# How to prove LastToken problem is NP-complete

Consider the following game played on a graph $$G$$ where each node can hold an arbitrary number of tokens. A move consists of removing two tokens from one node (that has at least two tokens) and adding one token to some neighboring node. The LastToken problem asks whether, given a graph $$G$$ and an initial number of tokens $$t(v) \ge 0$$ for each vertex $$v$$, there is a sequence of moves that results in only one token being left in $$G$$. Prove that LastToken is NP-complete.

I'm learning how to prove NP-complete recently but having trouble to understand the concept of NP. As far as I know, to prove a problem is NP-complete, we first need to prove it's in NP and choose a NP-complete problem that can be reduced from. I'm stuck on which NP-complete problem that can reduce to my problem. As I interpreted this is sequencing problem and I'm guessing I can either reduce Ham Cycle or Traveling Sales Man to my problem, but I don't see any connection between them so far. How should I start a good approach?

Here is a reduction from the Hamiltonian path. Given a graph $$G=(V,E)$$. Add a vertex $$v_0$$ to the graph and connect it to all vertices in the graph. Set $$t(v_0)=2$$. Set $$t(u) = 1$$ for all $$u \neq v_0$$.

Claim. The previous reduction is correct. Try to prove it formally as an exercise.

Edit. Here is a brief proof of correctness. We have to prove that the created instance is a yes-instance of your problem, if and only if the given instance is a yes-instance of the Hamiltonian path problem. First, let $$G$$ be a yes instance of the Hamiltonian path. Let $$v_1, \dots v_n$$ be a Hamiltonian cycle in the graph. Now we describe a winning strategy for the last-token, where in the step $$i$$ we take two tokens from the vertex $$v_{i-1}$$ and add one to the vertex $$v_{i}$$. It is easy to prove by induction, that in step $$i+1$$ all vertices $$v_0, \dots v_{i-1}$$ have no tokens in them, the vertex $$v_i$$ has two and all vertices $$v_{i+1}, \dots v_n$$ have exactly one token. In the $$n-th$$ step we take the two tokens left in $$c_n$$ and put one token in $$v_0$$ and we are done. Note that $$v_i$$ has always a common edge with $$v_{i+1}$$ since the are consecutive in a Hamiltonian path.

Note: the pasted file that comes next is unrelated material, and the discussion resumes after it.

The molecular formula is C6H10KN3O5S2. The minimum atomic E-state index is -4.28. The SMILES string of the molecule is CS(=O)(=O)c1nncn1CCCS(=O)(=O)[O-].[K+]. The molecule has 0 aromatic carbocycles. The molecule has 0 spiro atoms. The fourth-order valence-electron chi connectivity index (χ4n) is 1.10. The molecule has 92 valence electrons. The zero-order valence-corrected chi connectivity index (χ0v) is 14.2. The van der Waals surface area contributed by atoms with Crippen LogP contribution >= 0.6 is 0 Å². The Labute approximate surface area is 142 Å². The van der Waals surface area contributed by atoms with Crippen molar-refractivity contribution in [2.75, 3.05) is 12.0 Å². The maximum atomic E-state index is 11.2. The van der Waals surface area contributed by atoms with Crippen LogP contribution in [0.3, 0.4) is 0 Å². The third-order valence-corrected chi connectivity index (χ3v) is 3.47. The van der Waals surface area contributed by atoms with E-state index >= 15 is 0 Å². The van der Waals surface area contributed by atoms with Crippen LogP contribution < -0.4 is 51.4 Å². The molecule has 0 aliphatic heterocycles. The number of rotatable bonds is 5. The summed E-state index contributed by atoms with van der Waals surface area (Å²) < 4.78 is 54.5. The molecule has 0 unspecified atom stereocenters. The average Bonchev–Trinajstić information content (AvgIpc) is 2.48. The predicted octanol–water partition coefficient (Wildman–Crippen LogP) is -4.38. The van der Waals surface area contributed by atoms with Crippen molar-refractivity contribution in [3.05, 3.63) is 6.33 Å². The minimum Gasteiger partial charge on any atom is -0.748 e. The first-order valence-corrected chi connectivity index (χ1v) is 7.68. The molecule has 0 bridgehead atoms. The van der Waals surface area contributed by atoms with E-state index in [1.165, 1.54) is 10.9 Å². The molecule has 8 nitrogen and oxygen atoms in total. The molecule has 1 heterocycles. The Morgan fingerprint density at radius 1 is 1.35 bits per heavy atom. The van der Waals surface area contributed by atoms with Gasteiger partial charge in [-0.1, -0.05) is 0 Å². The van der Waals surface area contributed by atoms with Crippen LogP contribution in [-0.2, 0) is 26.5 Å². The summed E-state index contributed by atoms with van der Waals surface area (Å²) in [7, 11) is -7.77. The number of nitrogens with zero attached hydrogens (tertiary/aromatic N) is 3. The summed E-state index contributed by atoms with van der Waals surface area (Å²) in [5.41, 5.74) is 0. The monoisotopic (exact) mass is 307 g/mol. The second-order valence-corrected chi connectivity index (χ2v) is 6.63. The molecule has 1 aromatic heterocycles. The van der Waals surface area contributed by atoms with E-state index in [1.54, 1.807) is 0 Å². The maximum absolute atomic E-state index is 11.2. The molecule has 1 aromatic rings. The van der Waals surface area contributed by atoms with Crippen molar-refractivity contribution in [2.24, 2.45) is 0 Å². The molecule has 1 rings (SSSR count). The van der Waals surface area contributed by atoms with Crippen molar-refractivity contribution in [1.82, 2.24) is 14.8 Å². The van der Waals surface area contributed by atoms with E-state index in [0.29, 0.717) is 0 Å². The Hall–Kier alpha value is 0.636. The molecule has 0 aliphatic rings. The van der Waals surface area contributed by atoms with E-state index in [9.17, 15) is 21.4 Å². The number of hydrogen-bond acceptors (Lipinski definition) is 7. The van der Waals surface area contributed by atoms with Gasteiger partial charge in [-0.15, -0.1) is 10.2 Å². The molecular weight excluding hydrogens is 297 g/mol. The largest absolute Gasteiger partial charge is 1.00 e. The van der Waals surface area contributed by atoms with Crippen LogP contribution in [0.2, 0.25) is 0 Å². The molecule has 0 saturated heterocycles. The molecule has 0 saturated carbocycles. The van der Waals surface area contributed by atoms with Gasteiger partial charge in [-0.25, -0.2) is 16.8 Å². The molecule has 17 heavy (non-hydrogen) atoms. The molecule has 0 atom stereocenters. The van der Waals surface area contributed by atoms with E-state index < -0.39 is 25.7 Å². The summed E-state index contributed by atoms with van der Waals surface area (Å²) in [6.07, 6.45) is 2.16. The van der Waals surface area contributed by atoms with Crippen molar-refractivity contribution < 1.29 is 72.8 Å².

On the other hand, assuming the reduced instance is a yes-instance, we prove that the given graph is Hamiltonian. Since all but one vertex have exactly one token. We have only one choice for the first vertex. In each step we take two tokens from a vertex and add a token to another one. It is easy to prove inductively that in each step all but at most one vertex have at most one token in them. One vertex can have two tokens wich is the only choice for the next step. Using this claim, it is also easy to prove that to vertex can be chosen twice. Hence, if we were able to choose $$n+1$$ vertices, we must have a permutation of the $$n$$ vertices with $$v_0$$ starting in $$v_0$$ and this permutation must be a Hamiltonian path since we always have an edge between two consecutive choices in the game.

• Thanks for your response, that makes me clearer now, but I have question about the reduction. What if we have a Ham cycle such s-o-t, t -s, and by choosing any node say s, we set s to 2, o and t to 1, then remove node s will increase either o or t to 2. Now , say o has 2 token and what if we remove o, then it added 1 token back to s. Then we left s and t both have 1 token. Do we have to get rid of this or we can assume it always add to an none 0 token? Commented Dec 8, 2019 at 3:51
• It seems we have to do reduction from directed ham cycle to directed graph last token and to undirected graph last token? Commented Dec 8, 2019 at 7:19
• The graph you described is a yes instance for the last token you only have to choose the next token cleverly (that is the point of the problem), just as in ham cycle you have to choose the next vertex cleverly. That means it is enough to find one good seq. of ops, for example Take s and put in t t take t and put in o take o and put ins s. However, in both problems there is no efficient algorithm to make a clever choice since we just proved last token is also Np hard (unless P=NP) Commented Dec 8, 2019 at 10:56
• I'm stuck on writing the proof formally, as you mentioned I only have to choose the next toke cleverly, should I argue this at the step of my problem has solution if and only if Ham cycle has solution? But it also sounds like I'm proving directed ham cycle to directed graph last token. Commented Dec 8, 2019 at 17:38
• I change the answer a bit and added an answer. Sorry I wrote it in hurry at first and only thought out the main idea. Commented Dec 8, 2019 at 22:44

The Above answer works in its entirety to add to it, think of a situation where we have a no instance of the hamiltonian path problem. Then some node must be visited more than once, this collides with the inductive step of our yes instance as we must eventually give a value 1 to a node with 0. we then will have nodes with all 0's and 1's and will not be able to take from any node on the graph we, therefore, will have to claim no on our last token problem.